He was welcomed with a cooler of water dumped over his head in celebration after winning the season opener in June, the toast of the town north of the border.
Last week, the Montreal Alouettes gave Dan Hawkins a swift kick to the backside in showing him the door.
It was a stunning end for Hawkins, who began his coaching career at his alma mater, UC Davis. He lasted five games in the Canadian Football League, where there is a steep learning curve in three-down football and little margin for error.
Hawkins went 2-3, winning the opener 33-26 over Hamilton and the finale 33-27 against Edmonton. In between, Alouettes players grumbled about Hawkins' playbook and a sputtering offense.
He was replaced by general manager Jim Popp, who stepped in on an interim basis for the third time in his 18 years in the front office. Team owner Bob Wetenhall told reporters: "Jim is the person most responsible for the success we have had all these years."
Hawkins surprised his coaching friends and mentors when he left the college game and headed to the CFL. His résumé includes a 53-11 record at Boise State before a rocky run in Colorado, where he went 19-39. And he's still beloved at Christian Brothers High School as the last coach to lead the Falcons to a playoff victory. That was in 1986, when he looked about as young as his teenage quarterbacks.
Hawkins hasn't spoken publicly about his termination, but Canadian media reports and Montreal players suggest that the differences between the CFL game and American football sunk Hawkins. He apparently struggled to adjust to the wider field and one fewer down. He resisted front-office advice and never stood a chance amid the expectations that come with a franchise steeped in tradition. Montreal has reached Grey Cup championship games seven times since 2000, winning titles in 2009 and 2010.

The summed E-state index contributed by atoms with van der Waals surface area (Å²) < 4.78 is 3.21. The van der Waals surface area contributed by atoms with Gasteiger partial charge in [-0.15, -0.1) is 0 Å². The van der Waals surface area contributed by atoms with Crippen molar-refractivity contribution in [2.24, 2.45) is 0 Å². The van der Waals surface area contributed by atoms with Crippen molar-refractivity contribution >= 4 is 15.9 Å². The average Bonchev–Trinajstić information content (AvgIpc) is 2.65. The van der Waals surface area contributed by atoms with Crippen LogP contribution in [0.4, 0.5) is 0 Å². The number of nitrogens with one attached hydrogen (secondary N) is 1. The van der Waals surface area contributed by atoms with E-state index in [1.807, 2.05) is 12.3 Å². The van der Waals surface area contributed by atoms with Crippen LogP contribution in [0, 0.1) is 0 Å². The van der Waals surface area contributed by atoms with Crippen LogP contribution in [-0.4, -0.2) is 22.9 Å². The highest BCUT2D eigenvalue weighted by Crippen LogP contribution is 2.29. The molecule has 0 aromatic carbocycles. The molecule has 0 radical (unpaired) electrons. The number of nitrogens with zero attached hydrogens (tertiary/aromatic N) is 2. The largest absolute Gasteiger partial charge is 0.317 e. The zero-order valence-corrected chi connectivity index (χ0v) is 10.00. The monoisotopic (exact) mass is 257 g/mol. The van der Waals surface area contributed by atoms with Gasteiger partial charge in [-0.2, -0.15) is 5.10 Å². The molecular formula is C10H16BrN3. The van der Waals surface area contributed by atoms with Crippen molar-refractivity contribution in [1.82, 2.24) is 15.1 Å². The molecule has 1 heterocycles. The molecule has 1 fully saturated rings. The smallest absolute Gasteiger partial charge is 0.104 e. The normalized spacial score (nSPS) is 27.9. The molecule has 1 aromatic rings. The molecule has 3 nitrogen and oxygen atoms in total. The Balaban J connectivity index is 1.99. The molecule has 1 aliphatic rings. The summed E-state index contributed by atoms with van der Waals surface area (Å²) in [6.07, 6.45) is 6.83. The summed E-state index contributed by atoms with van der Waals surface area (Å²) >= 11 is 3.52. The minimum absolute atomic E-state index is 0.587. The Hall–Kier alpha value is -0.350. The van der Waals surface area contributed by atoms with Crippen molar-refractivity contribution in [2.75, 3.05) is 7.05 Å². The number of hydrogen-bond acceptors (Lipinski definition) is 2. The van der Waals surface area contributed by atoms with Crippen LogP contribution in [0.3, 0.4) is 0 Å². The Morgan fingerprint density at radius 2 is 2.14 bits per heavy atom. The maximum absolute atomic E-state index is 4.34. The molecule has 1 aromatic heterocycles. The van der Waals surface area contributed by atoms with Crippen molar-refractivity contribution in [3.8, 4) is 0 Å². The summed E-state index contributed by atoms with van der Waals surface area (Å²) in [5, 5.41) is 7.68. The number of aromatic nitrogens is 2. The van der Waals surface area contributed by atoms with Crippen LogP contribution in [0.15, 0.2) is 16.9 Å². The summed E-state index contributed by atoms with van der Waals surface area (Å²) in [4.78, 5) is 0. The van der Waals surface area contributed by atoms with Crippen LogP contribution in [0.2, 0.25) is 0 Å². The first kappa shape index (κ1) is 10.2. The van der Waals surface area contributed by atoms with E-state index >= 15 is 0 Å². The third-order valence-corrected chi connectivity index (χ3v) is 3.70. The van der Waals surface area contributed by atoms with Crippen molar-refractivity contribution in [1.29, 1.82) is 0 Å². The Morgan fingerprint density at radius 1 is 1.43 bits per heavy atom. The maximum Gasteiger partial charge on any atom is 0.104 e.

When the Alouettes blew a 24-0 first-quarter lead in a 38-27 loss to Calgary on July 20, the experiment started to crumble. It was the largest blown first-quarter lead in CFL history.
Most CFL coaches have had experience in the league, though Hawkins' predecessor did not. Marc Trestman, hired by Montreal in 2008, hoisted the Grey Cup in his second and third seasons. In Hawkins, the Alouettes wanted a clone of Trestman, now the Chicago Bears' head coach.
Where Hawkins lands is uncertain. Before heading north, he had feelers from schools such as UTEP. He looked into the San Jose State job last winter, but the interest was not mutual.
Jackson suspended again
Asa Jackson, a second-year Baltimore Ravens cornerback out of CBS and Cal Poly, was suspended for the second time for violating the NFL's performance-enhancing drugs policy.
He served a four-game suspension last season as a rookie and now will sit for eight games, losing $225,882 of his $480,000 base salary. The suspensions are for unauthorized use of Adderall, commonly used to treat attention-deficit hyperactivity disorder.
Jackson could not be reached for comment, though he did release a statement: "I was diagnosed with a condition that can be treated with a medication allowed under the NFL/NFLPA policy after a player obtains a therapeutic-use exemption. I now have the required approval, but the positive test occurred before it was approved. The policy is very strict, so I have chosen to be immediately accountable. I sincerely apologize to my teammates, coaches and Ravens fans."
Said Ravens coach John Harbaugh to team media: "Reaction to that is you got to follow the rules. You don't follow the rules, you get suspended."